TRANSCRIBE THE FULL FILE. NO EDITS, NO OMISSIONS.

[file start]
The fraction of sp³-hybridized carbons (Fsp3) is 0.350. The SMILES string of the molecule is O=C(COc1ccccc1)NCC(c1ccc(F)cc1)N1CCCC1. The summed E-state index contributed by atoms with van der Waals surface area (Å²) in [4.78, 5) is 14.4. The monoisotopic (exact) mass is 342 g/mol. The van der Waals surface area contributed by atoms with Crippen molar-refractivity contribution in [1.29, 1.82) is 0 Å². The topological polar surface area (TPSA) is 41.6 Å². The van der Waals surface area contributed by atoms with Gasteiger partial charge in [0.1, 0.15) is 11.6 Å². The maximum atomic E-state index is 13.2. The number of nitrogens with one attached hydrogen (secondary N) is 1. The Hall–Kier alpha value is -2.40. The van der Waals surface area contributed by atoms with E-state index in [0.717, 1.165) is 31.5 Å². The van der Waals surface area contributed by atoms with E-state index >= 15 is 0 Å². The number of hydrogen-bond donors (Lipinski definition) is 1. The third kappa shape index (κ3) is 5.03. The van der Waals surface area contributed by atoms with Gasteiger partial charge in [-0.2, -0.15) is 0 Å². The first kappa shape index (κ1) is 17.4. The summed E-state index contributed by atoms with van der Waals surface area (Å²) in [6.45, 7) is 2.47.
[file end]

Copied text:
The fraction of sp³-hybridized carbons (Fsp3) is 0.350. The SMILES string of the molecule is O=C(COc1ccccc1)NCC(c1ccc(F)cc1)N1CCCC1. The summed E-state index contributed by atoms with van der Waals surface area (Å²) in [4.78, 5) is 14.4. The monoisotopic (exact) mass is 342 g/mol. The van der Waals surface area contributed by atoms with Crippen molar-refractivity contribution in [1.29, 1.82) is 0 Å². The topological polar surface area (TPSA) is 41.6 Å². The van der Waals surface area contributed by atoms with Gasteiger partial charge in [0.1, 0.15) is 11.6 Å². The maximum atomic E-state index is 13.2. The number of nitrogens with one attached hydrogen (secondary N) is 1. The Hall–Kier alpha value is -2.40. The van der Waals surface area contributed by atoms with E-state index in [0.717, 1.165) is 31.5 Å². The van der Waals surface area contributed by atoms with E-state index >= 15 is 0 Å². The number of hydrogen-bond donors (Lipinski definition) is 1. The third kappa shape index (κ3) is 5.03. The van der Waals surface area contributed by atoms with Gasteiger partial charge in [-0.2, -0.15) is 0 Å². The first kappa shape index (κ1) is 17.4. The summed E-state index contributed by atoms with van der Waals surface area (Å²) in [6.45, 7) is 2.47.